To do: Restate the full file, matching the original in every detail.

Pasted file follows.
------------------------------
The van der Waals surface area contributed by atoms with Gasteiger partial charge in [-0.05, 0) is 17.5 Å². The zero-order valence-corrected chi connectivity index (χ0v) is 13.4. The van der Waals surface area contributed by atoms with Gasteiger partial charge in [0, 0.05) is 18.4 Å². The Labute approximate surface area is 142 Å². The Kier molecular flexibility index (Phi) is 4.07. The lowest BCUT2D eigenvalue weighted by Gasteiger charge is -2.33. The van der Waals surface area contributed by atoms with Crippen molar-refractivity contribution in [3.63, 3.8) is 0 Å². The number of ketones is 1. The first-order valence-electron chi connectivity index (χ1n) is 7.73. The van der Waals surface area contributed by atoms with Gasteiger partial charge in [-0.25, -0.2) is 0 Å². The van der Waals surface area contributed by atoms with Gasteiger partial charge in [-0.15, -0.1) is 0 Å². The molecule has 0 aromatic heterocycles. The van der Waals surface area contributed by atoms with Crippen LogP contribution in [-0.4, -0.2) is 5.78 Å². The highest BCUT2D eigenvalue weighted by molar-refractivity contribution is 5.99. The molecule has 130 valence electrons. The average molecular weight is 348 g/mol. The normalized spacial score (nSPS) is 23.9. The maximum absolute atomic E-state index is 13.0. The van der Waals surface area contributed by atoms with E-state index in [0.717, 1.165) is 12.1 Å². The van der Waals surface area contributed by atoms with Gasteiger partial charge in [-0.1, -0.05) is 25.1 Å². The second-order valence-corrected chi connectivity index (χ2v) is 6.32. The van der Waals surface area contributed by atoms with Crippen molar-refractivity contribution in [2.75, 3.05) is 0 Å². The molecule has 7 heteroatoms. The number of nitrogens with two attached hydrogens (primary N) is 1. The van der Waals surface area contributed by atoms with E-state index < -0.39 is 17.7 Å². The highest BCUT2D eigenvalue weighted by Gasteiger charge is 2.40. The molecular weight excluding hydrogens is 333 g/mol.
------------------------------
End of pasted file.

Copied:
The van der Waals surface area contributed by atoms with Gasteiger partial charge in [-0.05, 0) is 17.5 Å². The zero-order valence-corrected chi connectivity index (χ0v) is 13.4. The van der Waals surface area contributed by atoms with Gasteiger partial charge in [0, 0.05) is 18.4 Å². The Labute approximate surface area is 142 Å². The Kier molecular flexibility index (Phi) is 4.07. The lowest BCUT2D eigenvalue weighted by Gasteiger charge is -2.33. The van der Waals surface area contributed by atoms with Crippen molar-refractivity contribution in [3.63, 3.8) is 0 Å². The number of ketones is 1. The first-order valence-electron chi connectivity index (χ1n) is 7.73. The van der Waals surface area contributed by atoms with Gasteiger partial charge in [-0.25, -0.2) is 0 Å². The van der Waals surface area contributed by atoms with Gasteiger partial charge in [-0.15, -0.1) is 0 Å². The molecule has 0 aromatic heterocycles. The van der Waals surface area contributed by atoms with Crippen LogP contribution in [-0.4, -0.2) is 5.78 Å². The highest BCUT2D eigenvalue weighted by molar-refractivity contribution is 5.99. The molecule has 130 valence electrons. The average molecular weight is 348 g/mol. The normalized spacial score (nSPS) is 23.9. The maximum absolute atomic E-state index is 13.0. The van der Waals surface area contributed by atoms with E-state index in [0.717, 1.165) is 12.1 Å². The van der Waals surface area contributed by atoms with Gasteiger partial charge in [-0.1, -0.05) is 25.1 Å². The second-order valence-corrected chi connectivity index (χ2v) is 6.32. The van der Waals surface area contributed by atoms with Crippen molar-refractivity contribution in [2.75, 3.05) is 0 Å². The molecule has 7 heteroatoms. The number of nitrogens with two attached hydrogens (primary N) is 1. The van der Waals surface area contributed by atoms with E-state index < -0.39 is 17.7 Å². The highest BCUT2D eigenvalue weighted by Gasteiger charge is 2.40. The molecular weight excluding hydrogens is 333 g/mol.